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First Korean Translation of the Complete Works of Shakespeare Published
“All’s well that ends well” for honorary professor as 10 years of work finally pays off
“Shakespeare is a poet. Most of his plays are written in verse. That makes him both a poet and a playwright,” says Yonsei University Department of English Language and Literature honorary professor Lee Sang-seop, who recently published the complete works of the world’s greatest playwright from England, William Shakespeare.
The Complete Works of William Shakespeare (셰익스피어 전집) is Korea’s first compilation of all forty-four works in one book, with 2016 marking 400 years since Shakespeare’s death. Though collectively his plays have all been published by various publishers in separate volumes, this is the first book to include the complete collection.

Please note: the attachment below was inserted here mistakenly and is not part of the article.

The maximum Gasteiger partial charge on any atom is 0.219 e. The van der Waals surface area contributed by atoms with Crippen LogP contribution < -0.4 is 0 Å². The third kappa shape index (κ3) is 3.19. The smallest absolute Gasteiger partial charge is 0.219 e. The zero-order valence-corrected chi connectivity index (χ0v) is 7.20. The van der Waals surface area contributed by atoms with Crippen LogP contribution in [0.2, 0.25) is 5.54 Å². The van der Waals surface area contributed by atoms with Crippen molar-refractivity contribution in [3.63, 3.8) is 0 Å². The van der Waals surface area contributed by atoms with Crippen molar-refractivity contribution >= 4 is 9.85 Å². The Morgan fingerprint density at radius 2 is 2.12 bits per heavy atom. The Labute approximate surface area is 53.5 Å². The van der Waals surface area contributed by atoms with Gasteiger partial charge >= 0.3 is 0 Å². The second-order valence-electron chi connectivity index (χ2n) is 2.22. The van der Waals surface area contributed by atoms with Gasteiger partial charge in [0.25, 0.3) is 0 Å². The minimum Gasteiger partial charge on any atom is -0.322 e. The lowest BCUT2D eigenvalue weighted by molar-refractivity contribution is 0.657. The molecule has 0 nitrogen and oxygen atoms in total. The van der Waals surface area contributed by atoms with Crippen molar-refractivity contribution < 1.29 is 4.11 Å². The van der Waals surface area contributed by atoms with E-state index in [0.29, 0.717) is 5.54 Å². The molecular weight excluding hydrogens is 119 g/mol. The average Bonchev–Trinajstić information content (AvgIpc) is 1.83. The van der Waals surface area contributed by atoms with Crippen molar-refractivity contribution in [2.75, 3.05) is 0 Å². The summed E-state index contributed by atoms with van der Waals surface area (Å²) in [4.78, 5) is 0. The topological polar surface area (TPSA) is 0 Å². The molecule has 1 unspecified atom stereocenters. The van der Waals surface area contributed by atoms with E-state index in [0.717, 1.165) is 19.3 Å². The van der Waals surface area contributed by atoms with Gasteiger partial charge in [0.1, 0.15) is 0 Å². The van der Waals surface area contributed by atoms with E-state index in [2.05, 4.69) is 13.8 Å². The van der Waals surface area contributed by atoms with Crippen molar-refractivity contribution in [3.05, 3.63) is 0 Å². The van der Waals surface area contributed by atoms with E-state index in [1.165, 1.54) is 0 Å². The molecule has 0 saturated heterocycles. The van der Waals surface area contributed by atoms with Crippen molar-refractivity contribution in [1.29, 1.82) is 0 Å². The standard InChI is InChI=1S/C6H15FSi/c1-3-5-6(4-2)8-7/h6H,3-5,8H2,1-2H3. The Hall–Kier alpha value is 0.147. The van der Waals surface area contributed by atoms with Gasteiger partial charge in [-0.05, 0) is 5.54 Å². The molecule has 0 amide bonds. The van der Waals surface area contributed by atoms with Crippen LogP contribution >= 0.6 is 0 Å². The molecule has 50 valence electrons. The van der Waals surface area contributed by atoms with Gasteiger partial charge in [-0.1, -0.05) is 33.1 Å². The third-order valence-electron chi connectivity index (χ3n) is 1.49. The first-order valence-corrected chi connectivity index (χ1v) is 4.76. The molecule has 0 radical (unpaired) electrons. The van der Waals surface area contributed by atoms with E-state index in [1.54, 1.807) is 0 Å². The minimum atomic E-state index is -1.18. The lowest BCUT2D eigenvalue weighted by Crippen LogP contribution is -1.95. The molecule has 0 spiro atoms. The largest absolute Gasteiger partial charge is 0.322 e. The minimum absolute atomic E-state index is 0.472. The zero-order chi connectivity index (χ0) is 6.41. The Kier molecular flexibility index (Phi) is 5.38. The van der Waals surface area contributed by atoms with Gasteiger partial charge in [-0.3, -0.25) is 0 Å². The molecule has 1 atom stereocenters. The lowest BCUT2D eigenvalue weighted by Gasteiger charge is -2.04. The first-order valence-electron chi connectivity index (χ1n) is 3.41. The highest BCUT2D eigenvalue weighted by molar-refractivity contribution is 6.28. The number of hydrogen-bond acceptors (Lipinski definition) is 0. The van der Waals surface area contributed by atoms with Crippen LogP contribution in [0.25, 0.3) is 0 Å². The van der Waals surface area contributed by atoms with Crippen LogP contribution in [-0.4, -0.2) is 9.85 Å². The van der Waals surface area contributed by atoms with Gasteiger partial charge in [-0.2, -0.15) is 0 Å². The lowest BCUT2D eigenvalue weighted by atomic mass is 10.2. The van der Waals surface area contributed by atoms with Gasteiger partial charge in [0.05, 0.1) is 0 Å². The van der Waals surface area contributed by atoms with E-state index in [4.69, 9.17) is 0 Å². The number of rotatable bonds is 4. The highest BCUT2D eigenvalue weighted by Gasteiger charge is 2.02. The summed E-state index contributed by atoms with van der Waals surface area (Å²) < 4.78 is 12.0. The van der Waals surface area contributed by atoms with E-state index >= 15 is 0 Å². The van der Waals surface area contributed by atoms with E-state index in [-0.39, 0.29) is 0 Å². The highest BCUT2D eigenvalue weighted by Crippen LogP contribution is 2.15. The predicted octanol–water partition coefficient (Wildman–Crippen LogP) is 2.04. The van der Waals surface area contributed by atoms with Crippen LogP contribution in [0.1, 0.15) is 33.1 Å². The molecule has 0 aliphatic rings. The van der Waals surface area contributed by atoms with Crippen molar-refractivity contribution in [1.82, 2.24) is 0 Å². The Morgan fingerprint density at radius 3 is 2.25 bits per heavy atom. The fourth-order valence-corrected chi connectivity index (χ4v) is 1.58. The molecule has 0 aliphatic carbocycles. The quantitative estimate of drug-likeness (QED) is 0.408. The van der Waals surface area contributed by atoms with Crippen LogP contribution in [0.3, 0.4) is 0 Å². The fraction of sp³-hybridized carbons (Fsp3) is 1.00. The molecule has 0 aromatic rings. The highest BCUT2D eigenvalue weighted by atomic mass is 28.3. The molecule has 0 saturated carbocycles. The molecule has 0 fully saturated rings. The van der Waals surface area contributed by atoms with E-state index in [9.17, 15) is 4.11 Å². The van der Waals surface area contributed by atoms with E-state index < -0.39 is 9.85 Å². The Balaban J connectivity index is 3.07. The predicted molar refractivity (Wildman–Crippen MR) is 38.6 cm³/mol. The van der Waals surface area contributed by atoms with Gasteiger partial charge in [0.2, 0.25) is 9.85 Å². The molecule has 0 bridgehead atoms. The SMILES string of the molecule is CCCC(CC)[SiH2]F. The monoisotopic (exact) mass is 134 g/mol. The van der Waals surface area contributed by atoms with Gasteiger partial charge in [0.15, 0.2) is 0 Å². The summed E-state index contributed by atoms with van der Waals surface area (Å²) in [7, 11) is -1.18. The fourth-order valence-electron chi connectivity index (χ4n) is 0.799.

Professor Lee who oversaw the translation project emphasizes moving past the notion of Shakespeare the playwright and focusing on Shakespeare the poet. To encourage this approach, Lee included extensive explanations of the poetic characteristics of the works in his publication.
The translation of the famous soliloquy from Hamlet was altered for this same purpose. The well-known line, “To be or not to be, that is the question,” was translated to simultaneously maintain metered rhythm in Korean while appropriately convey young Hamlet’s philosophical anguish about existence that the author intended. Likewise, the spirit of Shakespeare’s play on words in the original English text, such as the rhyming of “tide” and “tied,” was preserved through careful substitution with Korean expression.
The content of Lee’s book is an accumulation of ten years’ worth of work late in life, nearly seventy years after he encountered his first Shakespearean play. In the words of William Shakespeare, “all’s well that ends well.”